By The Prophet of Life
It’s the 4th of July, have a picnic or a BBQ, watch some fireworks, enjoy a day off from work. That’s not how it has always been. The Fourth of July is also called independence day. While most nations celebrate their independence day on the date of a major battle or the date their oppressors surrendered, the U.S. celebrates their independence day on the day they declared it. Actual independence was achieved until more than 7 years later in September of 1783 when the Treaty of Paris gave the U.S. its independence.
Origins of 4th of July Traditions
Before America declared its independence, it was traditional in America, a British colony, to celebrate the birthday of the British monarch. Activities for these celebrations included bonfires, the ringing of bells, processions and speech making. During the actual revolutionary war, patriots designed early independence day celebrations to mock these traditions. They held mock funerals for Britain’s George III symbolizing the end of the monarchs hold on America. Celebrations included concerts, bonfires, parades, the firing of muskets and cannons and the reading of The Declaration of Independence the document where American leaders formally declared their nation’s independence from Britain.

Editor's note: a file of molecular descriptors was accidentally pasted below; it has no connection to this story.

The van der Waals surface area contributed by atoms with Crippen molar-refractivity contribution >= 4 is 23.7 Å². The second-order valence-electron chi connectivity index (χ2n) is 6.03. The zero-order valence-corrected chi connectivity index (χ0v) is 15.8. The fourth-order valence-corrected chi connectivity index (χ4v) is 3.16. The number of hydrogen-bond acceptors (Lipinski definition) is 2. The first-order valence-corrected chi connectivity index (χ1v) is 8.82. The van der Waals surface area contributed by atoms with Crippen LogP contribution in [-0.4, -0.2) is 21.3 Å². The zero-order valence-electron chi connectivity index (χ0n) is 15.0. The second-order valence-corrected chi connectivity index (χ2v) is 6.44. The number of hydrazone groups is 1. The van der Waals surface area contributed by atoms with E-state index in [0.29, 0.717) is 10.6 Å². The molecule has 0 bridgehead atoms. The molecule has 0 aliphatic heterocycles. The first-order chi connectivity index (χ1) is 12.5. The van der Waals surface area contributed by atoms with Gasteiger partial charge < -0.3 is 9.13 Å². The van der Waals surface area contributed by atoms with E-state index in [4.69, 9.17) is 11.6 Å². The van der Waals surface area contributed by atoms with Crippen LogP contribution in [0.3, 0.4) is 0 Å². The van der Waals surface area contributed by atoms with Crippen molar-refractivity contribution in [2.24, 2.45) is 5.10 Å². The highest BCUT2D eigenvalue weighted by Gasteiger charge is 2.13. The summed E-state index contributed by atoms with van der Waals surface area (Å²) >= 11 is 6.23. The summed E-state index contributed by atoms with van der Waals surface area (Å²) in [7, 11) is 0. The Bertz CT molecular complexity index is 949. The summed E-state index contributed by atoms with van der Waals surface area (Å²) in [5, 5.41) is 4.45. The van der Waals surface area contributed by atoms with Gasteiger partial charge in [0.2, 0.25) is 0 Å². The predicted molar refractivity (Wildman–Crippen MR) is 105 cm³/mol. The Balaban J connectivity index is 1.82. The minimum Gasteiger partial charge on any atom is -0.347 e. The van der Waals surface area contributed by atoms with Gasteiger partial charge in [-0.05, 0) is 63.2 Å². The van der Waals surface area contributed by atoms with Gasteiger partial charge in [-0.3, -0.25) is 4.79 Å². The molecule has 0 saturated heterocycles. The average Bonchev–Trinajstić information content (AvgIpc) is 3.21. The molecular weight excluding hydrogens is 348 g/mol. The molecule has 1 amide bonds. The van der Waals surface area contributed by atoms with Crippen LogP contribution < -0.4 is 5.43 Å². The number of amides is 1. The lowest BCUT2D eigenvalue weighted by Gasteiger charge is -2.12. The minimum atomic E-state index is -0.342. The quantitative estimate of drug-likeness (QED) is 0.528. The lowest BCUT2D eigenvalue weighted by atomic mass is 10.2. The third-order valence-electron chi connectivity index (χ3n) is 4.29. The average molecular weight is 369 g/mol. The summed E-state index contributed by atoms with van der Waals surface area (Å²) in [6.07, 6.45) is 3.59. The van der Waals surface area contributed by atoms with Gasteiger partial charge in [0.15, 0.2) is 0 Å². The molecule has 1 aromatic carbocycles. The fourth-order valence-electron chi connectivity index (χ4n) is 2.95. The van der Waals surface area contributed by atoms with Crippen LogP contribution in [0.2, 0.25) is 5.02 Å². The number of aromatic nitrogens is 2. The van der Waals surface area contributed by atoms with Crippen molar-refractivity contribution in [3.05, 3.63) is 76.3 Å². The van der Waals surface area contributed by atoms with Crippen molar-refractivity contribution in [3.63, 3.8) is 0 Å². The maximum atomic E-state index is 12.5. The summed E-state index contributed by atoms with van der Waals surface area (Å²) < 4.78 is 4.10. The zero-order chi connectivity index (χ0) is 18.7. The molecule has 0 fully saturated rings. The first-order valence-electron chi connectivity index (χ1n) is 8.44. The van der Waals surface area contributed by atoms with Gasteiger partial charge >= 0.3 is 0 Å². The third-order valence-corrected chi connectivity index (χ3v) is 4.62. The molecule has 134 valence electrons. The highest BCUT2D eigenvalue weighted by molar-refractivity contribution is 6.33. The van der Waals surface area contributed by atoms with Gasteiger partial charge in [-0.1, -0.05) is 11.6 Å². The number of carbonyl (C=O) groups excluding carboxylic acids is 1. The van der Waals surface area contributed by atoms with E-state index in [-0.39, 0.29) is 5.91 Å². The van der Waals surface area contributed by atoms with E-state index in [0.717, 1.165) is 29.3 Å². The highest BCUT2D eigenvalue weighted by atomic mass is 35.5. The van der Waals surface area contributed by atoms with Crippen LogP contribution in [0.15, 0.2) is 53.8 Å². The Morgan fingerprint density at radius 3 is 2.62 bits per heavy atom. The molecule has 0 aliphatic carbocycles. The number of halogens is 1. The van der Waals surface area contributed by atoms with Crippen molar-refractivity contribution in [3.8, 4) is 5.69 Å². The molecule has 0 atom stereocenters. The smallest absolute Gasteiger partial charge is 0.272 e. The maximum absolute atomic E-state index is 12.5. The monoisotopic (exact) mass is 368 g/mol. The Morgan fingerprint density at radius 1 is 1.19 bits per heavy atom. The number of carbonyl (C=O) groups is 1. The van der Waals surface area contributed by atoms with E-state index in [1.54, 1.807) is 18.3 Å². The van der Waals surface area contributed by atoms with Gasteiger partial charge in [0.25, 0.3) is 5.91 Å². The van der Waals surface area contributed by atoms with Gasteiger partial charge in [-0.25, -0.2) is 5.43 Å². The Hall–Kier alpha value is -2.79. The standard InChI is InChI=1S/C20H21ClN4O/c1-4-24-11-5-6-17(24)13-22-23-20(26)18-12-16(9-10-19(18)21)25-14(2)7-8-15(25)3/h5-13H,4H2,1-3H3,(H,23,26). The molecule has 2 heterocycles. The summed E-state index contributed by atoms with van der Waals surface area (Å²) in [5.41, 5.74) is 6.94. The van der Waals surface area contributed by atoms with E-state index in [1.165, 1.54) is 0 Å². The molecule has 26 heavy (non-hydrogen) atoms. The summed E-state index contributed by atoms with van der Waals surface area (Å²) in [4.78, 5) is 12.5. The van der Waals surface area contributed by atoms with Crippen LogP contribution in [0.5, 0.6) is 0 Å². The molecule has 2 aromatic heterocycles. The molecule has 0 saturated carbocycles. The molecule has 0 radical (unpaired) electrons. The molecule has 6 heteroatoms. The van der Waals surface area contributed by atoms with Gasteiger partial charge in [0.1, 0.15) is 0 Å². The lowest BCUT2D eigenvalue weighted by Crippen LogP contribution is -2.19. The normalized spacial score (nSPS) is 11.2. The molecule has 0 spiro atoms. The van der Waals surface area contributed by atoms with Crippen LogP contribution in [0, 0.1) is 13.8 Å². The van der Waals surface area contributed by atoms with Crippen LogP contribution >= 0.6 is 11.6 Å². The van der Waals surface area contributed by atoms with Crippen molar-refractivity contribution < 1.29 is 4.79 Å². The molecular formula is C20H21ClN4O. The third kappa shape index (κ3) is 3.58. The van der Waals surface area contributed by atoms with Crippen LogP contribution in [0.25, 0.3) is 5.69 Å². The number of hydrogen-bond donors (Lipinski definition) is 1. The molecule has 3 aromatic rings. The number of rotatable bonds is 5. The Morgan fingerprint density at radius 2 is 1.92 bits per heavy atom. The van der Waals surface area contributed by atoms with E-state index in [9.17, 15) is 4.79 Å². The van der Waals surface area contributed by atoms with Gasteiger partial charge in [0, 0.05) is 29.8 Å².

After the U.S. gained its independence, celebrations in major cities added speeches by political leaders emphasizing unity. in the early 1800’s when the u.S. government began the two party system, each political party held a different celebration. When the War of 1812 came along, it once again highlighted the need for unity. Francis Scott Key, a prominent lawyer and budding songwriter was inspired by the bombing of fort McHenry in Baltimore MD to write the American National Anthem The Star Spangled Banner. Fireworks are meant to symbolize the bombs bursting in air over Fort McHenry in The Star Spangled Banner.
Other Facts About The 4th of July
American Independence Day, set at The Fourth of July was made a federal holiday in 1870. In 1941, Congress made it a paid holiday for federal employees. On July 4th 1826, exactly 50 years from the day the Declaration of Independence was signed, Thomas Jefferson and John Adams, the only two men who signed it and later became U.S. Presidents died. Many military bases celebrate Independence Day by having a 50 gun salute to the nations at noon. Each gun fired off in the salute represents one of the fifty states in the union.
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